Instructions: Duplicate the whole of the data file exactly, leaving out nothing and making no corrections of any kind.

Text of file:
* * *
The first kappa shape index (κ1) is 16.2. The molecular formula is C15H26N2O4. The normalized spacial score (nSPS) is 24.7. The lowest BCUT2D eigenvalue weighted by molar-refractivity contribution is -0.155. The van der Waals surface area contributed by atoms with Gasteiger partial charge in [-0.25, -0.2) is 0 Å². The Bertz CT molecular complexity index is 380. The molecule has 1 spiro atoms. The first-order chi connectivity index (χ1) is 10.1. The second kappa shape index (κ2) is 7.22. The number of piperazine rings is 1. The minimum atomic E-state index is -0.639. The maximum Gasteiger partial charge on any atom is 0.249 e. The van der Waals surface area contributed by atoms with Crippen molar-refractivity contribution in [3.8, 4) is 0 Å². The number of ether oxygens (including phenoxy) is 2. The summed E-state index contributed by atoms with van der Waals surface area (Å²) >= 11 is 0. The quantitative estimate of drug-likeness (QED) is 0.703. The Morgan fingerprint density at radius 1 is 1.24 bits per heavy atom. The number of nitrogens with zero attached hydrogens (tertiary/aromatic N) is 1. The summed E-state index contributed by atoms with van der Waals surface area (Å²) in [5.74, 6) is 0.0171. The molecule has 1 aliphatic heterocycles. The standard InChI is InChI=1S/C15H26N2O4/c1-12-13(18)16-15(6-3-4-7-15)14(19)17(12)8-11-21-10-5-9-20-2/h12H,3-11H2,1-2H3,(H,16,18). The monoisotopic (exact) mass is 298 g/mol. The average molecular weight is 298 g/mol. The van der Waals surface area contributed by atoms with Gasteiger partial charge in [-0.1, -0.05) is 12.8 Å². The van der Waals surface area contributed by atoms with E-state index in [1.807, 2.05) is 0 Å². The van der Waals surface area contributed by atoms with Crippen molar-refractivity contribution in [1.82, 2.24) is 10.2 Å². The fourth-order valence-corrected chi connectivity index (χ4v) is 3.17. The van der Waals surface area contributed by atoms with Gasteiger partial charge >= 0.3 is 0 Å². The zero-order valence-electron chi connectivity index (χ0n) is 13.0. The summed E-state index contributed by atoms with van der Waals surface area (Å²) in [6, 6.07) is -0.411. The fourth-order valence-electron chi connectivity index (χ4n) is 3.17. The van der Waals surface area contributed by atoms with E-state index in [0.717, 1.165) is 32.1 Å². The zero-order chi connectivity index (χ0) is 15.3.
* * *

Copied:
The first kappa shape index (κ1) is 16.2. The molecular formula is C15H26N2O4. The normalized spacial score (nSPS) is 24.7. The lowest BCUT2D eigenvalue weighted by molar-refractivity contribution is -0.155. The van der Waals surface area contributed by atoms with Gasteiger partial charge in [-0.25, -0.2) is 0 Å². The Bertz CT molecular complexity index is 380. The molecule has 1 spiro atoms. The first-order chi connectivity index (χ1) is 10.1. The second kappa shape index (κ2) is 7.22. The number of piperazine rings is 1. The minimum atomic E-state index is -0.639. The maximum Gasteiger partial charge on any atom is 0.249 e. The van der Waals surface area contributed by atoms with Crippen molar-refractivity contribution in [3.8, 4) is 0 Å². The number of ether oxygens (including phenoxy) is 2. The summed E-state index contributed by atoms with van der Waals surface area (Å²) >= 11 is 0. The quantitative estimate of drug-likeness (QED) is 0.703. The Morgan fingerprint density at radius 1 is 1.24 bits per heavy atom. The number of nitrogens with zero attached hydrogens (tertiary/aromatic N) is 1. The summed E-state index contributed by atoms with van der Waals surface area (Å²) in [5.74, 6) is 0.0171. The molecule has 1 aliphatic heterocycles. The standard InChI is InChI=1S/C15H26N2O4/c1-12-13(18)16-15(6-3-4-7-15)14(19)17(12)8-11-21-10-5-9-20-2/h12H,3-11H2,1-2H3,(H,16,18). The monoisotopic (exact) mass is 298 g/mol. The average molecular weight is 298 g/mol. The van der Waals surface area contributed by atoms with Gasteiger partial charge in [-0.1, -0.05) is 12.8 Å². The van der Waals surface area contributed by atoms with E-state index in [1.807, 2.05) is 0 Å². The van der Waals surface area contributed by atoms with Crippen molar-refractivity contribution in [1.82, 2.24) is 10.2 Å². The fourth-order valence-corrected chi connectivity index (χ4v) is 3.17. The van der Waals surface area contributed by atoms with Gasteiger partial charge >= 0.3 is 0 Å². The zero-order valence-electron chi connectivity index (χ0n) is 13.0. The summed E-state index contributed by atoms with van der Waals surface area (Å²) in [6, 6.07) is -0.411. The fourth-order valence-electron chi connectivity index (χ4n) is 3.17. The van der Waals surface area contributed by atoms with E-state index in [0.717, 1.165) is 32.1 Å². The zero-order chi connectivity index (χ0) is 15.3.